Call or go to the Rutherford County Probate Court Clerk's office to see if they have a probate "packet" of forms you can use. As my fellow attorneys stated, a small estate probate case seems the best route based upon the facts you have given. Clerks do not give legal advice, but you will need to pursue the probate case for property solely in your husband's name. If you continue to have trouble, seek a qualified local probate attorney, at least for a one-time consultation.
If this answer is helpful, please click that option. This response is for informational purposes only and not for the purpose of providing legal advice. You should contact your attorney to obtain advice with respect to any particular issue or problem. Use of and access to this Web site or any of the answers by the named attorney do not create an attorney-client relationship between said attorney and the user or browser.
This would appear to qualify as a small estate. You should be able to use a small estate affidavit. See here for more information: http://smallestates.uslegal.com/affidavits-and-summary-administration-laws/tennessee-small-estates-law/
See here for a copy of the form: probate.shelbycountytn.gov/forms/FORMS.../SmallEstatePacket2011A.pdf
***Please be sure to mark if you find the answer "helpful" or a "best" answer. Thank you! I hope this helps. ***************************************** LEGAL DISCLAIMER I am licensed to practice law in the State of Michigan and have offices in Wayne and Ingham Counties. My practice is focused in the areas of estate planning and probate administration. I am ethically required to state that the above answer does not create an attorney/client relationship. These responses should be considered general legal education and are intended to provide general information about the question asked. Frequently, the question does not include important facts that, if known, could significantly change the answer. Information provided on this site should not be used as a substitute for competent legal advice from a licensed attorney that practices in your state. The law changes frequently and varies from state to state. If I refer to your state's laws, you should not rely on what I say; I just did a quick Internet search and found something that looked relevant that I hoped you would find helpful. You should verify and confirm any information provided with an attorney licensed in your state. I hope you our answer helpful!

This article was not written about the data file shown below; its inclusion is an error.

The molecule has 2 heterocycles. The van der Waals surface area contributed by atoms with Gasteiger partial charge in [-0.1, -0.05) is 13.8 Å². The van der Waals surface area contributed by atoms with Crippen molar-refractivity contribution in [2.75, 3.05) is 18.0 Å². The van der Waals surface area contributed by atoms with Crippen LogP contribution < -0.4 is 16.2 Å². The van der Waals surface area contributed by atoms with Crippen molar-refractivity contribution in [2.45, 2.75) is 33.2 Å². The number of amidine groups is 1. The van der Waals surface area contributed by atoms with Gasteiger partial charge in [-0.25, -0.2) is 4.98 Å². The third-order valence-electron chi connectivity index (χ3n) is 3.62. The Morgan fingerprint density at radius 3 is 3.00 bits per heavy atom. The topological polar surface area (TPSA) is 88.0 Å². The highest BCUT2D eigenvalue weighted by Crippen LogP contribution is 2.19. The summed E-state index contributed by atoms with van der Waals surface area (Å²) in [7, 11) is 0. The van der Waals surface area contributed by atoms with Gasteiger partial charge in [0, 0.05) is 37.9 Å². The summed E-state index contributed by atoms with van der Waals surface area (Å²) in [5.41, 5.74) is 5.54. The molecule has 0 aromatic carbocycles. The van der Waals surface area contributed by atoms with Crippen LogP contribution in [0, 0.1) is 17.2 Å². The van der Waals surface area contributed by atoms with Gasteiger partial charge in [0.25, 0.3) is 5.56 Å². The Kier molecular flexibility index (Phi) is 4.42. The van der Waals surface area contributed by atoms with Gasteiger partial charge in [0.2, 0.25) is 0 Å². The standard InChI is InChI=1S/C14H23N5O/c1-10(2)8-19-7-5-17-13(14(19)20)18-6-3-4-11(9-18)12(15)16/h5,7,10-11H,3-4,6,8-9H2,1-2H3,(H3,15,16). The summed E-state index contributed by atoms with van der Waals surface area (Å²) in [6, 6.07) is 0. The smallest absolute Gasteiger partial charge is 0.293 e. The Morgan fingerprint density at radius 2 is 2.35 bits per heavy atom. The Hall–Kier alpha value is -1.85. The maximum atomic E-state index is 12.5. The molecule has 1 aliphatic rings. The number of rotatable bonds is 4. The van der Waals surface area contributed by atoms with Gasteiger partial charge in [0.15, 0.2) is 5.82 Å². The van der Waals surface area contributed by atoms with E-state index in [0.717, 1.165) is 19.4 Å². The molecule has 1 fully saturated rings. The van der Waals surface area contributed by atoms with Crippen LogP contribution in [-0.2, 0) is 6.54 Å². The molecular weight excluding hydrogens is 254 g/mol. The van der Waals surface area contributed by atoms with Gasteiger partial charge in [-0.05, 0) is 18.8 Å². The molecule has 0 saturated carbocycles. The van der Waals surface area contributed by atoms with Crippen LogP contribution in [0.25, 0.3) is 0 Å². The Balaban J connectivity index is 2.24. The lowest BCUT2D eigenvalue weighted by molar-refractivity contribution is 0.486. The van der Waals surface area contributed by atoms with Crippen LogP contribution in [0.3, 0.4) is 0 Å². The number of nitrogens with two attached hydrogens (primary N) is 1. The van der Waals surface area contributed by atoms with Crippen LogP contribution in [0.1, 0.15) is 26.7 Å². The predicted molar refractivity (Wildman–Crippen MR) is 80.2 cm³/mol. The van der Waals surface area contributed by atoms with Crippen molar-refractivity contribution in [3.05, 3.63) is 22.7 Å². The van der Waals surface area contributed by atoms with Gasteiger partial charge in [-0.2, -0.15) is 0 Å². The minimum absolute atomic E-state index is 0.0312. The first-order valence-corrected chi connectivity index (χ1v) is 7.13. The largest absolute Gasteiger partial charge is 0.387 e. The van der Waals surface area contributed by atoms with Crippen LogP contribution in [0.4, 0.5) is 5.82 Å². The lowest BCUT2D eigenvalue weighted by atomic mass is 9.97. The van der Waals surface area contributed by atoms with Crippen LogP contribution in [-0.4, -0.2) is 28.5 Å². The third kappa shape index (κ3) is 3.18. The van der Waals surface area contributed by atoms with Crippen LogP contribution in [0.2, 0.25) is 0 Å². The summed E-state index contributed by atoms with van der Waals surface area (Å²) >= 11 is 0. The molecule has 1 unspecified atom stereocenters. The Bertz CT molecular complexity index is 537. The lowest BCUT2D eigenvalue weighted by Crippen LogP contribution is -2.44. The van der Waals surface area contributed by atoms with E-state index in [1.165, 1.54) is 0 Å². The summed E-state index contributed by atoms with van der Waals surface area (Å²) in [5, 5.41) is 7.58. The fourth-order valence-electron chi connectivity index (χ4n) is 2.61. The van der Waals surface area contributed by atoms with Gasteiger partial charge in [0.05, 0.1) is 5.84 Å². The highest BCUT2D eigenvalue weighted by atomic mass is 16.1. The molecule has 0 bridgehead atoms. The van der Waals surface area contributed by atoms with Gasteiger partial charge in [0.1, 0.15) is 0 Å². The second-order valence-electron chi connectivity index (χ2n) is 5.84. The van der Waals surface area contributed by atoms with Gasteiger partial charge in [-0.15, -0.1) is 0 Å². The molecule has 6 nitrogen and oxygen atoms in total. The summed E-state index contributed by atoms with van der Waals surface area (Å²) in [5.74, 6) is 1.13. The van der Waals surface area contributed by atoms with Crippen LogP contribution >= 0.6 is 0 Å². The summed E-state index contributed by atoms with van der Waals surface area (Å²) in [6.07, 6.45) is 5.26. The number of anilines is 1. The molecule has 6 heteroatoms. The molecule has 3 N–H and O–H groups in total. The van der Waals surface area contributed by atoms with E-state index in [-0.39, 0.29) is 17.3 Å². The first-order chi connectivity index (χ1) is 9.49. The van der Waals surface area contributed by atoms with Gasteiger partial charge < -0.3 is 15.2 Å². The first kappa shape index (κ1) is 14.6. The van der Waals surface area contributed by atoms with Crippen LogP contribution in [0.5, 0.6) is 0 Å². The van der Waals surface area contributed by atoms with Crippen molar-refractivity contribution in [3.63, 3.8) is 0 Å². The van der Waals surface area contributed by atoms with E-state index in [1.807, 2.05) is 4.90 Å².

I agree with Attorney Frederick. Some amounts can be accessed through use of an Affidavit to collect personal property, including checks and it sounds like you qualify.
Please note that I am answering this question as a service through Avvo but not as your attorney and no attorney-client relationship is established by this posting. An attorney-client relationship can only be established through signing a Fee Agreement and paying the necessary advanced fees.
You likely will not need an attorney. Assuming the check is payable solely to your deceased husband, go to the Rutherford County Probate Clerk's office and ask for a Small Estate Affidavit. List the check as an asset, along with any other property titled solely to your husband. Also list any debts owed by your husband alone (not joint debts). I recommend not publishing a notice to creditors. Assuming the estate assets are under $25,000, and your husband's adult children consent to your appointment as Administrator, you will be appointed and you can cash the check. If your husband's adult children do not sign written consents, then you will have to go before the judge, but it's an informal hearing and you can do this yourself without a lawyer.